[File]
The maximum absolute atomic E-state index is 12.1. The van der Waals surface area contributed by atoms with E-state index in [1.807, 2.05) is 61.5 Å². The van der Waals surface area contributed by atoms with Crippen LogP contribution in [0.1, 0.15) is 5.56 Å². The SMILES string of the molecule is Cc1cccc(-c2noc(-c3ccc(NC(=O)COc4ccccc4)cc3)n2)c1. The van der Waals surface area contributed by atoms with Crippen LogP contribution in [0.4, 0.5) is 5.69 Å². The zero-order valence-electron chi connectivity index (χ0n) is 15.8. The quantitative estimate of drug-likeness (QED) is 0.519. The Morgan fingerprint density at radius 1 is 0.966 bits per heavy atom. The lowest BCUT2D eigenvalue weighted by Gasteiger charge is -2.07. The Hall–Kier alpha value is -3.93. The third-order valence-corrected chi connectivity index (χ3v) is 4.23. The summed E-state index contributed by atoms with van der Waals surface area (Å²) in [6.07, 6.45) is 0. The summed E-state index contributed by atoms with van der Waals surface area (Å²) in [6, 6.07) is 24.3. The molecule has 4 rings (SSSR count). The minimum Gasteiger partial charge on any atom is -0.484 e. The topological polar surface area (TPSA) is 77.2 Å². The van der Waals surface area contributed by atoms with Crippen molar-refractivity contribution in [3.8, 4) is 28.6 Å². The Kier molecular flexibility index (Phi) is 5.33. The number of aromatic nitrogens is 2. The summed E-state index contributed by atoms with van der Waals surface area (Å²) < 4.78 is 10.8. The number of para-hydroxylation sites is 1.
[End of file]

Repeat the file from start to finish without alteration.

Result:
The maximum absolute atomic E-state index is 12.1. The van der Waals surface area contributed by atoms with E-state index in [1.807, 2.05) is 61.5 Å². The van der Waals surface area contributed by atoms with Crippen LogP contribution in [0.1, 0.15) is 5.56 Å². The SMILES string of the molecule is Cc1cccc(-c2noc(-c3ccc(NC(=O)COc4ccccc4)cc3)n2)c1. The van der Waals surface area contributed by atoms with Crippen LogP contribution in [0.4, 0.5) is 5.69 Å². The zero-order valence-electron chi connectivity index (χ0n) is 15.8. The quantitative estimate of drug-likeness (QED) is 0.519. The Morgan fingerprint density at radius 1 is 0.966 bits per heavy atom. The lowest BCUT2D eigenvalue weighted by Gasteiger charge is -2.07. The Hall–Kier alpha value is -3.93. The third-order valence-corrected chi connectivity index (χ3v) is 4.23. The summed E-state index contributed by atoms with van der Waals surface area (Å²) in [6.07, 6.45) is 0. The summed E-state index contributed by atoms with van der Waals surface area (Å²) in [6, 6.07) is 24.3. The molecule has 4 rings (SSSR count). The minimum Gasteiger partial charge on any atom is -0.484 e. The topological polar surface area (TPSA) is 77.2 Å². The van der Waals surface area contributed by atoms with Crippen molar-refractivity contribution in [3.8, 4) is 28.6 Å². The Kier molecular flexibility index (Phi) is 5.33. The number of aromatic nitrogens is 2. The summed E-state index contributed by atoms with van der Waals surface area (Å²) < 4.78 is 10.8. The number of para-hydroxylation sites is 1.